The Universe of Discourse

Tue, 17 Feb 2009

Second-largest cities
A while back I was in the local coffee shop and mentioned that my wife had been born in Rochester, New York. "Ah," said the server. "The third-largest city in New York." Really? I would not have guessed that. (She was right, by the way.) As a native of the first-largest city in New York, the one they named the state after, I have spent very little time thinking about the lesser cities of New York. I have, of course, heard that there are some. But I have hardly any idea what they are called, or where they are.

It appears that the second-largest city in New York state is some place called (get this) "Buffalo". Okay, whatever. But that got me wondering if New York was the state with the greatest disparity between its largest and second-largest city. Since I had the census data lying around from a related project (and a good thing too, since the Census Bureau website moved the file) I decided to find out.

The answer is no. New York state has only one major city, since its next-largest settlement is Buffalo, with 1.1 million people. (Estimated, as of 2006.) But the second-largest city in Illinois is Peoria, which is actually the punchline of jokes. (Not merely because of its small size; compare Dubuque, Iowa, a joke, with Davenport, Iowa, not a joke.) The population of Peoria is around 370,000, less than one twenty-fifth that of Chicago.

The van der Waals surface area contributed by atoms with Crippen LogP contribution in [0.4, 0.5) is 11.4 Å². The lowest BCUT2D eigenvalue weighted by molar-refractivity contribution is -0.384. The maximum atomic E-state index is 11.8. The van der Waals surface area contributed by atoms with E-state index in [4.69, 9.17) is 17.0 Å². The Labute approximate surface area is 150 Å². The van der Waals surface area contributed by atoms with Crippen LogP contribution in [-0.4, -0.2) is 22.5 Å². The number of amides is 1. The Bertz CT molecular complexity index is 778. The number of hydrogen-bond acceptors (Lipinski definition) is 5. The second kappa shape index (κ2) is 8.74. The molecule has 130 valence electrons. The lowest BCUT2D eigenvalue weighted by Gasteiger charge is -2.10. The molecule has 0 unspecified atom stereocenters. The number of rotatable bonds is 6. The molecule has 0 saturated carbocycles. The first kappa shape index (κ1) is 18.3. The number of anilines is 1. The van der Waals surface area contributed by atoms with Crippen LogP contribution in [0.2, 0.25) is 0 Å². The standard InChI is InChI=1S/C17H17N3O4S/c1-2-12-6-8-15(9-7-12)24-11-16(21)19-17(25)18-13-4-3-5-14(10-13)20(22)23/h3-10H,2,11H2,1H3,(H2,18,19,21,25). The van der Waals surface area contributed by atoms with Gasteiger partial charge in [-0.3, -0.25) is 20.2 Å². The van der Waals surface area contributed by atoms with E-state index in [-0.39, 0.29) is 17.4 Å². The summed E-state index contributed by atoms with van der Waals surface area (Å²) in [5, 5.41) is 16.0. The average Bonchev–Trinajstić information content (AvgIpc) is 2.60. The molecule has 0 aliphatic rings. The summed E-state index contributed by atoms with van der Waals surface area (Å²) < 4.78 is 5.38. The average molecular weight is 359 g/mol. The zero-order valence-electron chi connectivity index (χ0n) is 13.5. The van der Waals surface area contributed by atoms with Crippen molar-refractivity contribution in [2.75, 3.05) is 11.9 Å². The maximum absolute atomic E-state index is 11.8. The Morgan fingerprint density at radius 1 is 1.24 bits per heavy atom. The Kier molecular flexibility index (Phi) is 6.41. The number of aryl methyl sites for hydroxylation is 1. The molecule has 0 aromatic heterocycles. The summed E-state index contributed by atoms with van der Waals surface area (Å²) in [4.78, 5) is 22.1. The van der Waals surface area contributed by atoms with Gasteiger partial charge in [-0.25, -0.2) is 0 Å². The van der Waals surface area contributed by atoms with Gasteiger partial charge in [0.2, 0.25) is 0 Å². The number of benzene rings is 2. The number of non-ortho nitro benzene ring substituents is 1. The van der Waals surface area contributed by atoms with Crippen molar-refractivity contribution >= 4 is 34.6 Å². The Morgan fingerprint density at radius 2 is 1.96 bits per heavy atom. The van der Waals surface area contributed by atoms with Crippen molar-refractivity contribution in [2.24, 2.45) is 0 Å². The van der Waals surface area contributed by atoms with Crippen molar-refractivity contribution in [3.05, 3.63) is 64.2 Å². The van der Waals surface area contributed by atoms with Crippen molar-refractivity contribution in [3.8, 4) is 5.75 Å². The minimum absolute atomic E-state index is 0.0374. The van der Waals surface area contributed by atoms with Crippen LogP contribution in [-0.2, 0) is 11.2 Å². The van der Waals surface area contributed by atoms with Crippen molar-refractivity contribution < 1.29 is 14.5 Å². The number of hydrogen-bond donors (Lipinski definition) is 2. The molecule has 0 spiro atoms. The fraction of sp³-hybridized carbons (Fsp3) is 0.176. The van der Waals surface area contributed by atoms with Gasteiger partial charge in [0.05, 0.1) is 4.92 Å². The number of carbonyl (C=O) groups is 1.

But if you want to count weird exceptions, Rhode Island has everyone else beat. You cannot compare the sizes of the largest and second-largest cities in Rhode Island at all. Rhode Island is so small that it has only one city, Seriously. No, stop laughing! Rhode Island is no laughing matter.

The Articles of Confederation required unanimous consent to amend, and Rhode Island kept screwing everyone else up, by withholding consent, so the rest of the states had to junk the Articles in favor of the current United States Constitution. Rhode Island refused to ratify the new Constitution, insisting to the very end that the other states had no right to secede from the Confederation, until well after all of the other twelve had done it, and they finally realized that the future of their teeny one-state Confederation as an enclave of the United States of America was rather iffy. Even then, their vote to join the United States went 34–32.

But I digress.

Actually, for many years I have said that you can impress a Rhode Islander by asking where they live, and then—regardless of what they say—remarking "Oh, that's near Providence, isn't it?" They are always pleased. "Yes, that's right!" The census data proves that this is guaranteed to work. (Unless they live in Providence, of course.)

Here's a joke for mathematicians. Q: What is Rhode Island? A: The topological closure of Providence.